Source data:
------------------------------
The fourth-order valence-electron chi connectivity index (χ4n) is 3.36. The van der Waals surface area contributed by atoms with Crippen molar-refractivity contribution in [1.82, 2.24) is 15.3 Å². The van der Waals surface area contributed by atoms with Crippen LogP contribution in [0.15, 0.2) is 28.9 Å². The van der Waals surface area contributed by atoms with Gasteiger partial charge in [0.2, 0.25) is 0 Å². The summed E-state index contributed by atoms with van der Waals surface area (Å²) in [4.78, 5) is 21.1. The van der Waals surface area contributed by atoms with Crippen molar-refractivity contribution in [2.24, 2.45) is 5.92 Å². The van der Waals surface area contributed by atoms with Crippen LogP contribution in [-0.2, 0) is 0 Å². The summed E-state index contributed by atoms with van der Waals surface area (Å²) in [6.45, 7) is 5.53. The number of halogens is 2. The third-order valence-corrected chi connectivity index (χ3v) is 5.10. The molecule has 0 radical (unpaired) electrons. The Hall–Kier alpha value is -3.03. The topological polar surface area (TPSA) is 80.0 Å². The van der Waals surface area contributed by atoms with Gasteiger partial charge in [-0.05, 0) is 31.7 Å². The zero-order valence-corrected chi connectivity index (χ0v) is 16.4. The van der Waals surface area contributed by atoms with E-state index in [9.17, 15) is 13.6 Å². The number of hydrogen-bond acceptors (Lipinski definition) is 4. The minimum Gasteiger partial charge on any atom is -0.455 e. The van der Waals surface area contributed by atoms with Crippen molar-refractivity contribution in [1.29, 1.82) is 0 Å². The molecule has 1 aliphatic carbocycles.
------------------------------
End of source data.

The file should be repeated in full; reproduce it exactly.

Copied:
The fourth-order valence-electron chi connectivity index (χ4n) is 3.36. The van der Waals surface area contributed by atoms with Crippen molar-refractivity contribution in [1.82, 2.24) is 15.3 Å². The van der Waals surface area contributed by atoms with Crippen LogP contribution in [0.15, 0.2) is 28.9 Å². The van der Waals surface area contributed by atoms with Gasteiger partial charge in [0.2, 0.25) is 0 Å². The summed E-state index contributed by atoms with van der Waals surface area (Å²) in [4.78, 5) is 21.1. The van der Waals surface area contributed by atoms with Crippen molar-refractivity contribution in [2.24, 2.45) is 5.92 Å². The van der Waals surface area contributed by atoms with Crippen LogP contribution in [-0.2, 0) is 0 Å². The summed E-state index contributed by atoms with van der Waals surface area (Å²) in [6.45, 7) is 5.53. The number of halogens is 2. The third-order valence-corrected chi connectivity index (χ3v) is 5.10. The molecule has 0 radical (unpaired) electrons. The Hall–Kier alpha value is -3.03. The topological polar surface area (TPSA) is 80.0 Å². The van der Waals surface area contributed by atoms with Gasteiger partial charge in [-0.05, 0) is 31.7 Å². The zero-order valence-corrected chi connectivity index (χ0v) is 16.4. The van der Waals surface area contributed by atoms with E-state index in [9.17, 15) is 13.6 Å². The number of hydrogen-bond acceptors (Lipinski definition) is 4. The minimum Gasteiger partial charge on any atom is -0.455 e. The van der Waals surface area contributed by atoms with Crippen molar-refractivity contribution in [1.29, 1.82) is 0 Å². The molecule has 1 aliphatic carbocycles.